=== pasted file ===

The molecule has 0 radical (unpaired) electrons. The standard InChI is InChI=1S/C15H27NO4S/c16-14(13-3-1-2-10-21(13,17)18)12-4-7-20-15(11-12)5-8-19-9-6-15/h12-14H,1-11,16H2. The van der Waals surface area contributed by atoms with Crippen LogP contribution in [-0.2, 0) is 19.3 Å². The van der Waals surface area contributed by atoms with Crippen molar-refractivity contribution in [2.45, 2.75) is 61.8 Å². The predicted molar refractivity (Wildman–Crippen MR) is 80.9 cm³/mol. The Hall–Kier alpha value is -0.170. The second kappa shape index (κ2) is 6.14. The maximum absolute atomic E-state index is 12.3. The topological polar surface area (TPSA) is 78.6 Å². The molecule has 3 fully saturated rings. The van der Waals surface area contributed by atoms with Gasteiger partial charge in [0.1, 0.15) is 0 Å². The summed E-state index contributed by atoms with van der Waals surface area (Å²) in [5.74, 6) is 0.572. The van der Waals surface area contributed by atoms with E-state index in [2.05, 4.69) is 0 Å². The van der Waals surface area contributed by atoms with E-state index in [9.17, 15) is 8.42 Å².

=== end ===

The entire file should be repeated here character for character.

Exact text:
The molecule has 0 radical (unpaired) electrons. The standard InChI is InChI=1S/C15H27NO4S/c16-14(13-3-1-2-10-21(13,17)18)12-4-7-20-15(11-12)5-8-19-9-6-15/h12-14H,1-11,16H2. The van der Waals surface area contributed by atoms with Crippen LogP contribution in [-0.2, 0) is 19.3 Å². The van der Waals surface area contributed by atoms with Crippen molar-refractivity contribution in [2.45, 2.75) is 61.8 Å². The predicted molar refractivity (Wildman–Crippen MR) is 80.9 cm³/mol. The Hall–Kier alpha value is -0.170. The second kappa shape index (κ2) is 6.14. The maximum absolute atomic E-state index is 12.3. The topological polar surface area (TPSA) is 78.6 Å². The molecule has 3 fully saturated rings. The van der Waals surface area contributed by atoms with Gasteiger partial charge in [0.1, 0.15) is 0 Å². The summed E-state index contributed by atoms with van der Waals surface area (Å²) in [5.74, 6) is 0.572. The van der Waals surface area contributed by atoms with E-state index in [2.05, 4.69) is 0 Å². The van der Waals surface area contributed by atoms with E-state index in [9.17, 15) is 8.42 Å².